Managing Anxiety for PTSD Relief
Strategies to manage PTSD vary, from therapies to lifestyle changes to self-soothing practices.
The link between post-traumatic stress disorder and anxiety means it's difficult to manage one without addressing the other. However, working on anxiety issues may well help in the process of PTSD recovery.
PTSD can affect anyone
Post-traumatic stress disorder affects people from all walks of life: veterans of military service, violence and sexual assault survivors, and people who have experienced or witnessed accidents, natural disasters and other traumatizing events. In total, 1 in 11 Americans experience PTSD in their lifetime. Odds are, you know someone who has struggled, or is struggling, with the disorder.
Post-traumatic stress disorder consists of persistent negative thoughts and dreams about a traumatic event, resulting in distress, fear, anger and an increased risk of other mental health disorders. Sufferers may begin to withdraw from friends and loved ones and opt out of social interaction. Notably, they can have persistent, difficult-to-shake feelings of foreboding, apprehension and nervousness; in short, anxiety.
Of course, a PTSD diagnosis is complicated, especially because the circumstances that brought about the condition are always different in each case.
The impact of anxiety on PTSD
Anxiety is a product of PTSD, but can also increase the severity of the disorder. For this reason, people experiencing post-traumatic stress disorder may have trouble feeling comfortable in a number of scenarios that trigger their anxiety.
When post-traumatic stress disorder is coupled with persistent anxiety, an individual has a much more difficult time managing their condition. These mental health issues create a cyclical experience: PTSD increases the risk for anxiety, depression and/or substance abuse, all of which may have a worsening impact on the individual's PTSD.
Reducing anxiety offers an opportunity to quiet the mind and better cope with other PTSD symptoms. The sufferer may still struggle with flashbacks, but if the constant sense of unease is tamped down, they're more likely to move toward a normal routine and enjoy what used to make them happy. Because of this, post-traumatic stress disorder treatments and recovery regimens include mindfulness-based therapies and other methods for reducing anxiety and promoting a focus on the present. Indeed, many coping strategies for PTSD don't target the source of the original trauma, they aim to reduce the anxiety to help an individual overcome the trauma and find calm.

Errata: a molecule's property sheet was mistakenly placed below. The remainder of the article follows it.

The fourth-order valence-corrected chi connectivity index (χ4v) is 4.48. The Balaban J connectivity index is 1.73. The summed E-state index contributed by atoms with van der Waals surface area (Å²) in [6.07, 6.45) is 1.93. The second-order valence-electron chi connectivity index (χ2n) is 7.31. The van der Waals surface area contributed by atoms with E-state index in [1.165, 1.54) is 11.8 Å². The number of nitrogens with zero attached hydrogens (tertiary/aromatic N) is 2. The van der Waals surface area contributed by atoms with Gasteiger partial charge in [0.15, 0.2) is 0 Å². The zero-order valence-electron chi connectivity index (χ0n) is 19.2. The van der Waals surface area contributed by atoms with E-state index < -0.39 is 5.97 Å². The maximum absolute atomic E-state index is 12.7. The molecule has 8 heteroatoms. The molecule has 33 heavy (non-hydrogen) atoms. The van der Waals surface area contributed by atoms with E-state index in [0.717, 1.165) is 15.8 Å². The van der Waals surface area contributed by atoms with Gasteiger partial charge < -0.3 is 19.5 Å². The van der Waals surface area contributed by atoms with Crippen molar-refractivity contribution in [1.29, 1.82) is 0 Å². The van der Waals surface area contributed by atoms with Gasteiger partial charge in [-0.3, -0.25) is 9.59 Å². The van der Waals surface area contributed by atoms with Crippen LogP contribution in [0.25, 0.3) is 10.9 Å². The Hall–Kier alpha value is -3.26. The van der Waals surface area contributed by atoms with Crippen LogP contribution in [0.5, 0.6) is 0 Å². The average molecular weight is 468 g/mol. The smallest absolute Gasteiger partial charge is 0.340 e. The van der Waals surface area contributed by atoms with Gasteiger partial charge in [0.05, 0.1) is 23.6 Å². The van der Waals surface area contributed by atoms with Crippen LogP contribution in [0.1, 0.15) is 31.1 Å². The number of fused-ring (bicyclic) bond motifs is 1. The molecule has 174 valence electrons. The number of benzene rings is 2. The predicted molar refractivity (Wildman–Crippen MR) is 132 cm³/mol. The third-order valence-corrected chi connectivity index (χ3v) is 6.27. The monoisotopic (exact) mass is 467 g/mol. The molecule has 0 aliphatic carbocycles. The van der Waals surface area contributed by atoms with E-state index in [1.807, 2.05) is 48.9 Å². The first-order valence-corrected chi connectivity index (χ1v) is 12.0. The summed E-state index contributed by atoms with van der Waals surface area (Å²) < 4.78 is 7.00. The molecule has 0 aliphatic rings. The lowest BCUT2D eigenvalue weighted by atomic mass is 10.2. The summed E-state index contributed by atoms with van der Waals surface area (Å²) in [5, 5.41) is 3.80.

Tips for managing anxiety
Anxiety relief can be found in countless practices, starting with simply spending time with friends and enjoying the outdoors. Get plenty of rest and make time for exercise—aerobic exercise has been linked to decreased tension, elevated mood and improved sleep and self-esteem. Meditation, deep breathing, yoga, tai chi and qigong are all recommended as well.
Vital practices include fact-checking, thought labeling and reframing, and psychotherapy, including cognitive behavioral therapy (CBT). There are also medications that can help as well as alternative remedies: acupuncture, massage and muscle relaxation, aromatherapy, biofeedback, self-hypnosis and music therapy.
What you eat even plays a significant role, so it's always a good choice to maintain a balanced diet high in whole foods such as vegetables, whole grains, fruits, nuts and probiotics, and stay clear of the simple carbohydrates in processed food products. Certain foods, vitamins and supplements, such as chamomile tea, magnesium, zinc, omega-3 fatty acids, antioxidants and B vitamins, support a calm mind and increase the "feel good" neurotransmitters serotonin and dopamine.
Stay hydrated throughout the day. Refraining from smoking, drinking and drug use, and minimizing caffeine intake are crucial strategies to calm yourself. Even posture can help: Stand up straight and confident, ready to take on the day, telling your brain you're in control.
Always inform your doctor before starting any new diet or exercise regimen or adding new supplements to your current medication.
Other benefits of reduced anxiety
Overcoming anxiety alone will not eliminate post-traumatic stress disorder—anxiety itself is a symptom of PTSD—but it's a critical step in recovery and can have a positive impact on relationships and work life, self-confidence and physical health.
By worrying less about the past and future, reducing anxiety promotes living in the now and enjoying life.